“I think Steve is probably not unlike everybody in the building — he was not happy with 2-14,” Hurney said. “Different people handle frustrations in different ways, but I think it comes down to frustration. I think it comes down to, in the coming months, we have to make the right decisions that will instill that confidence in the people outside the building and inside the building. It’s all part of a process.”

 

   When asked if he wants Smith to be a part of the team’s future, Hurney was quick to respond, “Sure, he’s an impact player.”

   Smith’s production has fallen off dramatically the last two seasons, but he hasn’t had much help from the quarterback position.

   “He’s an impact player who I’m sure has been frustrated that he hasn’t played as large a part in the offense as he feels he’s capable of doing, and that can be for a lot of reasons,” Hurney said. “It’s very difficult going through a 2-14 season. There are a lot of things we have to work out, and getting our passing game back to where it gives us a chance to win football games is one of our priorities.”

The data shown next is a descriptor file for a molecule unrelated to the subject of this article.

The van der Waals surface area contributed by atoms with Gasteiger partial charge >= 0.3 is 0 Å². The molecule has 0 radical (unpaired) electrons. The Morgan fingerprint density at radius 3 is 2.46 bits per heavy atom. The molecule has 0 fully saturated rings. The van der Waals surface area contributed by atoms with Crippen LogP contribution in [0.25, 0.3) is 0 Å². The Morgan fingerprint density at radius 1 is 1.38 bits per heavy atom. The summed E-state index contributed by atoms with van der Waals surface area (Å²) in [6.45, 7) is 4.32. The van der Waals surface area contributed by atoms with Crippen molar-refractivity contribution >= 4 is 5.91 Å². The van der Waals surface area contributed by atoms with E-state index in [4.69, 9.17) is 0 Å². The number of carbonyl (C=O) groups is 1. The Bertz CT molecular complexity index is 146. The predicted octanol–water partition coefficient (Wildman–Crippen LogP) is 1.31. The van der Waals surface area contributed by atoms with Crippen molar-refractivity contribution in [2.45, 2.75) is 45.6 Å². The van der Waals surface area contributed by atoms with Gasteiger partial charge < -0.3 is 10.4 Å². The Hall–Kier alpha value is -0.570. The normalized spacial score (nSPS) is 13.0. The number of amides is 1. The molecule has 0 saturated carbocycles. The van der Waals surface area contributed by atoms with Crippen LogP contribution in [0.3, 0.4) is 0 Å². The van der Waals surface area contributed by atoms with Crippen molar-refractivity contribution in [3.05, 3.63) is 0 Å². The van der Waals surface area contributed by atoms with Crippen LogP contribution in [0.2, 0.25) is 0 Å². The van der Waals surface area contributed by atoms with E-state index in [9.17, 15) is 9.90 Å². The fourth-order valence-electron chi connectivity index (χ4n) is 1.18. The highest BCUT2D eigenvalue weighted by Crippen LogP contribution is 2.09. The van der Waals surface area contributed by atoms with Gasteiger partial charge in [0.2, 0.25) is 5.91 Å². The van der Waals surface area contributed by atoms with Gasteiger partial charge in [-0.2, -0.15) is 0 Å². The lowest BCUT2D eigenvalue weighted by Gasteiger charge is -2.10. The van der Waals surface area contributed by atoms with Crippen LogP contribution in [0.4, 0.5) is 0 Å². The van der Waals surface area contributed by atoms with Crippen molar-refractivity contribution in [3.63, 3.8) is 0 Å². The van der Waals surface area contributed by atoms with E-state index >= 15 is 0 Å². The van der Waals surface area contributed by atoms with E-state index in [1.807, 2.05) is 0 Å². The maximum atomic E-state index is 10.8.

Attempts to contact Smith have been unsuccessful.

   Smith has remained mum on the topic, last speaking to the media after the team’s season finale in Atlanta when he reiterated he planned to sit down with his wife and family and talk about his future before making any decisions.

   It probably doesn’t help matters that Stanford quarterback Andrew Luck has stayed in school, depriving Smith of a chance to play with arguably the most highly-touted young quarterback in the last decade.